The goldfinches are still having a great time at Lurie, even if the one below looks less enthusiastic about it.
On the Great Lawn close to the entrance to Lurie Garden there were perhaps 100 House Sparrows, and I took photographs of this one whose coloration looked quite different to me. Maybe he was just wet?
I decided not to bother the Harris’s again yesterday. Instead I went to Lake Shore East Park to see what was up there. I’ll (try to) be back with a report about yesterday’s discoveries later on. I would not be surprised if the Harris’s Sparrow hangs out a bit longer at Lurie, given the current weather patterns, in which case I might drop in on him again next week. This is a first-year bird, which means I have yet to see an adult Harris’s Sparrow, but it’s still so nice to get such a good, solid lifer in one’s proverbial own backyard.
Congratulations for the beautiful “lifer” Lisa! Your patience and perseverance paid off and you got these nice pictures! I’m glad for you! Have a nice weekend! 🙂
Thanks, HJ! It’s rare to have such a cooperative subject, I suspect it’s youthful ambivalence on the bird’s part. Have a great weekend too! 🙂
Congrats!! It’s always a thrill to add a lifer. I love the pics that you got with your “real” camera. By the way, I have ordered the new Canon 7D Mark II. Supposed to be released in November.
Thanks, Bob! I can’t keep up with you. Or Canon. Of course, that is the whole idea, the minute one buys one piece of equipment it is eclipsed by something else. However I am still enamored of my Mark III 5D, but I save it for weekends and trips, too precious to lug downtown. I have to send my present 7D in for repair, but the 70D has now eclipsed it. So it goes! 🙂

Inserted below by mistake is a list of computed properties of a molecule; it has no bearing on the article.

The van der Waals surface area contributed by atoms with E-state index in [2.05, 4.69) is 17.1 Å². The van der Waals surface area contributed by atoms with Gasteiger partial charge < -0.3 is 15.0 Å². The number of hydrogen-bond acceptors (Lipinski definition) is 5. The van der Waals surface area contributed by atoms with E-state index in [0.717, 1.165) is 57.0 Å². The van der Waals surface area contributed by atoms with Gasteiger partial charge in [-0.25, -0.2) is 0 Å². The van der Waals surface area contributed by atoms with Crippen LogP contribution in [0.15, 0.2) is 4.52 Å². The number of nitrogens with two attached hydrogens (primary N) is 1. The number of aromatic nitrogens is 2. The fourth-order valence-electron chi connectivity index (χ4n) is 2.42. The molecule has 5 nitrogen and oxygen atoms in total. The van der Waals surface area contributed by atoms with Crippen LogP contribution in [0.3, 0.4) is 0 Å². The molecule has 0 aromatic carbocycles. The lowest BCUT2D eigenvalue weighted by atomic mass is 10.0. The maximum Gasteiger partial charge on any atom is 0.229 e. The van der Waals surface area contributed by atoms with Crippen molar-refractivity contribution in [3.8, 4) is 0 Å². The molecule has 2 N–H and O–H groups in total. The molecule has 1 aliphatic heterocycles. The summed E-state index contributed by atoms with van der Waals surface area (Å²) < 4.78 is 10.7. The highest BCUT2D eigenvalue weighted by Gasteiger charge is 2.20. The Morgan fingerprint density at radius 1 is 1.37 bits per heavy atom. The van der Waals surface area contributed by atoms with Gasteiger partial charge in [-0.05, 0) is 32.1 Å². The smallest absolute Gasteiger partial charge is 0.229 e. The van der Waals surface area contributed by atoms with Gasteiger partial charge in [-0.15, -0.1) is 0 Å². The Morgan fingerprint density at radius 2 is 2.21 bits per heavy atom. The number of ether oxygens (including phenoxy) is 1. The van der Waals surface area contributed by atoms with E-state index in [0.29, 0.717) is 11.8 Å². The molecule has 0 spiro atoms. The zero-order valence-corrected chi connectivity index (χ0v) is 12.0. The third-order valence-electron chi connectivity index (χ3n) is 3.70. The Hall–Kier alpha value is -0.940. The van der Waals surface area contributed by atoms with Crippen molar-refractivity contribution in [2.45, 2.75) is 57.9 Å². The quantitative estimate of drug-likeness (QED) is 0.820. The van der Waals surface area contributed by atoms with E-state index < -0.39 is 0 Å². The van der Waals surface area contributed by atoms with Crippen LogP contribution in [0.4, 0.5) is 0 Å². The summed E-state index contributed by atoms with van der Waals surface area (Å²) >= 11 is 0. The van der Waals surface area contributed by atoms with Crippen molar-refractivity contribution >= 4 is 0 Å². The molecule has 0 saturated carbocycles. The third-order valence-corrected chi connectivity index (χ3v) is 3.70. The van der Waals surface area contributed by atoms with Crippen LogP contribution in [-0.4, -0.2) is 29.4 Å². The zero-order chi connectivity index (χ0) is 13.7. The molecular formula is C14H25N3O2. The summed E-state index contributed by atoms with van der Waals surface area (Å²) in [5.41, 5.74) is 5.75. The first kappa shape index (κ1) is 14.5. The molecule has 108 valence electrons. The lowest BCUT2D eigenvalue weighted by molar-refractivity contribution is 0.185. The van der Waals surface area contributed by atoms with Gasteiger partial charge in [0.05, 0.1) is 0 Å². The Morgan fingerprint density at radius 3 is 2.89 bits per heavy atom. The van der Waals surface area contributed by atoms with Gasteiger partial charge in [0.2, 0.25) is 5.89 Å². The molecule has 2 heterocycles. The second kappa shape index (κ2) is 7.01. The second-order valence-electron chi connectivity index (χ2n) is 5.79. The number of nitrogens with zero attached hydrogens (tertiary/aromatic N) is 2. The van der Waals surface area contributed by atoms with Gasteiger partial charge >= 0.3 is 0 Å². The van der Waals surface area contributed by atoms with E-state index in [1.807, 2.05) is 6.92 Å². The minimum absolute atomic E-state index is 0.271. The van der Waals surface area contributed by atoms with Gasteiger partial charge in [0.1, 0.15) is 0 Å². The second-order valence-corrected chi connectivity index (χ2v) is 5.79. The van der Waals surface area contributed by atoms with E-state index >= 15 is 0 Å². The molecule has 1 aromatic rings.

Great pictures of the Harris’s sparrow. I would call it calm rather than tame.
Thank you. The bird was unflappable, which made it a lot easier to find both times. A couple people walked by the second time I had just started to shoot and I winced as the White-Crowned Sparrows scattered in every direction but I looked down and the Harris’s was still there, clinging to its favorite stem.
My kind of bird.
What a delightful bird and your photos are fabulous..love the first one on the post as he just blends into his surroundings.. Congrats on the Lifer….
Oh thank you so much Syl. Yes I was quite surprised when I started going through the photographs to see how well he blended in! I probably get better looks at all of him the day I had only my cell phone but it’s so rare to get such saturation with a bird I might never see again. 🙂
Congratulations! What an attractive little bird, and such a nice personality too. I just spent way too much time looking up Harris’s sparrow and wild quinine, I wouldn’t mind either of them showing up in my backyard but I think I’ll have better luck with the quinine. He really seems to like it which is good enough reason for me to plant it!
Thanks, Frank! My sentiments exactly – about the Wild Quinine. Which is something I’ve ignored in the wild for years as a bit boring. But in the fall it looks like a bountiful feast, at least for this bird and the White-Crowned Sparrows. I hope you get a Harris’s – would be rare for you too!